You will need to attach a photocopy of any decision, judgment, or certificat concerning a previous name or gender marker change obtained under your name. An abandoned application doesn’t equal a refusal.

Technically, there is no limit to the number of times you can change your gender marker. However, the onerous nature of these requirements creates a de facto barrier.

Currently, there is a significant exception to this rule: someone who changed their gender marker before June 8, 2022, and who now wishes to change their gender marker for an “X”, won’t have to provide a letter and won’t have to pay the fee that usually applies. However, they will still have to provide a photocopy of any previous documents proving their change of name.


Filling out a change of sex designation application

To start off with a change of sex designation, you’ll need to access the forms on the Directeur de l’état civil’s website: https://etatcivil.gouv.qc.ca/en/forms-publications.html.

The forms are divided by the age of the person in question. This section will explain the process for a trans adult. For instructions on doing so for trans youth (age 17 or less), you may consult the “Change of sex designation — trans youth” page (TBA).

This section will reference the box numbers on the “Application to Change the Sex Designation of a Person Aged 18 or Over” form, version 20221201. To check the version of the form, look at the top right corner of the PDF file — it’s beside the big C. I’d recommend having such a form in front of you before reading what’s to come!

Pages 1 et 2: The application itself

Sections 1 and 2 of your change of sex designation application are simply for your personal information. This part is self-explanatory, but watch out for the following boxes:

  • Boxes 2 & 3: you’ll need to put your name(s) as they appear before changing them. The “usual given name” refers to the “first” first name that appears on your birth certificate; it’s usually the same one that appears on your RAMQ card.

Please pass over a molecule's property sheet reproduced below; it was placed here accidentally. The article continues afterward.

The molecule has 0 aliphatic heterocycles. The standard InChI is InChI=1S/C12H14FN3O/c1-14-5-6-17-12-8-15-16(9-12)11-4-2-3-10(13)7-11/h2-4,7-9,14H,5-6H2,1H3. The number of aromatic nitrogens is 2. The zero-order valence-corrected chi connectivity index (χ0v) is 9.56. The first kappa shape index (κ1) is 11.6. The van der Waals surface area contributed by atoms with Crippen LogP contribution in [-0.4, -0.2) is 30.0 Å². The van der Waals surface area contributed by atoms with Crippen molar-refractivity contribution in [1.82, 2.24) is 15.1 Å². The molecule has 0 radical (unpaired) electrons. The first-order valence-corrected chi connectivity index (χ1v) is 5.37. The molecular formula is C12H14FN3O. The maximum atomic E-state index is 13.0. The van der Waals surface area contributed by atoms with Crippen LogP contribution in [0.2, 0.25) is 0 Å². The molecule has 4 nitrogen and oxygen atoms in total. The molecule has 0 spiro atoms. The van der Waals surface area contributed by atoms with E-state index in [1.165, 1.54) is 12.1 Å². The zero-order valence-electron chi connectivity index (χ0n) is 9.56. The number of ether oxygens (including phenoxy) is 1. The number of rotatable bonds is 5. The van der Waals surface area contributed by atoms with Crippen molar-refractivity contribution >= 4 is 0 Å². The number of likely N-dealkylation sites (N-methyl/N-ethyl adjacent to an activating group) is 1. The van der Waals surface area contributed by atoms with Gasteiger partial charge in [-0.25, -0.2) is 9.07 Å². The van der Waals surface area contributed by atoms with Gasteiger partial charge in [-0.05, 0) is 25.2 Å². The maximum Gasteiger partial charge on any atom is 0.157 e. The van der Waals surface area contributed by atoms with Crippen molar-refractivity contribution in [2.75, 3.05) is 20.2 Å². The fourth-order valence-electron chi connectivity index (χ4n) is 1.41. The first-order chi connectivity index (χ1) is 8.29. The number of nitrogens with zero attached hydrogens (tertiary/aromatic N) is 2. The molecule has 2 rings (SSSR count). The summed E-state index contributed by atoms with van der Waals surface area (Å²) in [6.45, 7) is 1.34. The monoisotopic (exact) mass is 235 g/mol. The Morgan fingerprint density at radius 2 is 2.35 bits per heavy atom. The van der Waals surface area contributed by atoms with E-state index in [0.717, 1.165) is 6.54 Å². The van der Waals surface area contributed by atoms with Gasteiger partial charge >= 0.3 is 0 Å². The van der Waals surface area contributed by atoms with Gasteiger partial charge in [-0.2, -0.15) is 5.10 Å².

• Boxes 4 to 8: this address will be used by the Directeur de l’état civil (DEC) to communicate with you. You will receive your decision letter and change of sex designation certificate here. If you are moving soon, make sure to inform the DEC about this, notably by calling them, or by attaching an explanatory letter.
  • Boxes 9, 10, and 11: only fill out the applicable boxes. If you only have a cell phone, fill box 10 only. If you not have a phone number, you can put a friend or family member’s phone number!
  • Box 14: a civil union is different from a common-law union or registered partnership. If you are in a common-law union, tick “single”. If your previous marriage was annulled, you can tic, “divorced” or “former civil union spouse” depending on the case.

Section 3 concerns any previous name or sex designation changes. If you have already previously changed your names for reasons other than marriage, or have changed your gender marker, tick “yes” to the applicable boxes, and attach a photocopy of the applicable judgment or certificate.

Section 4 (Object of the application) is where things get fun! You have to first tick the requested gender marker. As for your first name and middle names, write those down.

  • If you want to change your first name while keeping your middle name(s), make sure to transcribe your middle name(s) in box 36.
  • If you want to change your middle name(s), but not your first name, make sure to transcribe your first name in box 35.
  • If you don’t want a middle name anymore, I suggest putting a line across box 36 to indicate that clearly.

It always is better to be clear than to receive a wrong change of name or sex designation application. As such, if you make a mistake in this section, I’d suggest that you fill out the page from the beginning again — avoid using White-Out, correction tape, or scratching out boxes 34 thru 36.